I once attended a presentation made by a Disney “Imagineer”*. He gave Mickey’s 10 Commandments when it comes to engaging guests. I’ve modified it a little bit to fit our world of KidMin, so here are 10 principles to help us engage our guests –
Mickey’s Guide to Successful Children’s Ministry:
Know Your Audience
Know their level of understanding. Don’t bore people, talk down to them or lose them by assuming they know what you’re talking about, or by talking over their heads.
Wear Your Guest’s Shoe
Insist that all who serve in your Children’s Ministry experience your facility & program as a participant as often as possible. All should stop & consider what’s happening through the eyes of your children.
Organize The Flow Of People & Ideas
Use good story telling & teaching techniques. Make sure your ministry “groups” are age appropriate & your program flow is systematic.
Create Visual Magnets
Lead kids from one segment of the program to the next, or from one area to the next, by creating “visual magnets” and rewarding them for making the journey successfully.
Communicate With Visual Literacy
Make good use of all the non-verbal ways of communication in your ministry – color, shape, form, texture.
Resist the temptation to teach too much or use too much stimulus in your teaching. Focus on one point each week and maximize a minimum number of teaching tools to engage your kids. Provide guidance for further engagement for those who want more.
Tell One Story At A Time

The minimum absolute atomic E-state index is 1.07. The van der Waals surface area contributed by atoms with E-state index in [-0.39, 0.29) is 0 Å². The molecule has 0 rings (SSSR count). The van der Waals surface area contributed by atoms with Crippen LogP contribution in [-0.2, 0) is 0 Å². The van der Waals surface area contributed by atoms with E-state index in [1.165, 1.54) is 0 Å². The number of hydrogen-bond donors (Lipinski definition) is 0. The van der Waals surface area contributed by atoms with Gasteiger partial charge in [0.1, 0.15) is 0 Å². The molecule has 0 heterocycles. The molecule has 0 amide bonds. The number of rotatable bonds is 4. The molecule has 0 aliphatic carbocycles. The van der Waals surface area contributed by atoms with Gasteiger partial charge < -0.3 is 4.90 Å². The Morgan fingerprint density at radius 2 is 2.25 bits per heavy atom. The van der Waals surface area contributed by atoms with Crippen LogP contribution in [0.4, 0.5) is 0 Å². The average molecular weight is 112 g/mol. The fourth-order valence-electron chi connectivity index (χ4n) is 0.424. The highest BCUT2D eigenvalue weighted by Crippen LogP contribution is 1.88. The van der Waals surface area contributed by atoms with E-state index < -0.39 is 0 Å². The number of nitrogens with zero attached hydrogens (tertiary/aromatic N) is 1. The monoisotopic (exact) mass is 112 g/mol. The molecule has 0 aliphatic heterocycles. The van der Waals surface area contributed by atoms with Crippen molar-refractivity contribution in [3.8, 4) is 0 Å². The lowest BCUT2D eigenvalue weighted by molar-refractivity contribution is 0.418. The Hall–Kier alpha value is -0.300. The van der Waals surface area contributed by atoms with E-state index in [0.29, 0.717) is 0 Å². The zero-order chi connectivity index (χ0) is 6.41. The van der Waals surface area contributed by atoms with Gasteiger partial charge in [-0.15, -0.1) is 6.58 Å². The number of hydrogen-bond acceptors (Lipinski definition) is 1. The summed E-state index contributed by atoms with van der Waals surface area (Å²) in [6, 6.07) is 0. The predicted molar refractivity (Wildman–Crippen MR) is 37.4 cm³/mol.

Divide your teaching into distinct, logical, organized “stories” so that your kids can absorb the information and clearly travel the path to the main concept.
Every element of your ministry should clearly communicate who you are and what you’re all about. Facilities, volunteer engagement, teaching styles, etc. all communicate this & should all be cohesive with the same message.
For Every Ounce Of Teaching, Provide A Ton Of Fun
Give kids plenty of opportunity to have fun through participating in the teaching experience & by making the environment rich & appealing to all of the senses.
Keep It Clean
Never underestimate the power of cleanliness & routine maintenance. People expect quality all the time & may not express their satisfaction. They will, however, often comment on broken, dirty or disorganized spaces.
I think Mickey must have been a Children’s Ministry Leader, don’t you?
What would you add to Mickey’s ideas?
(please share in comments below)
*Martin Sklar, Walt Disney Imagineer, AAM Annual Meeting, 1987. Education vs. Entertainment: Competing for Audiences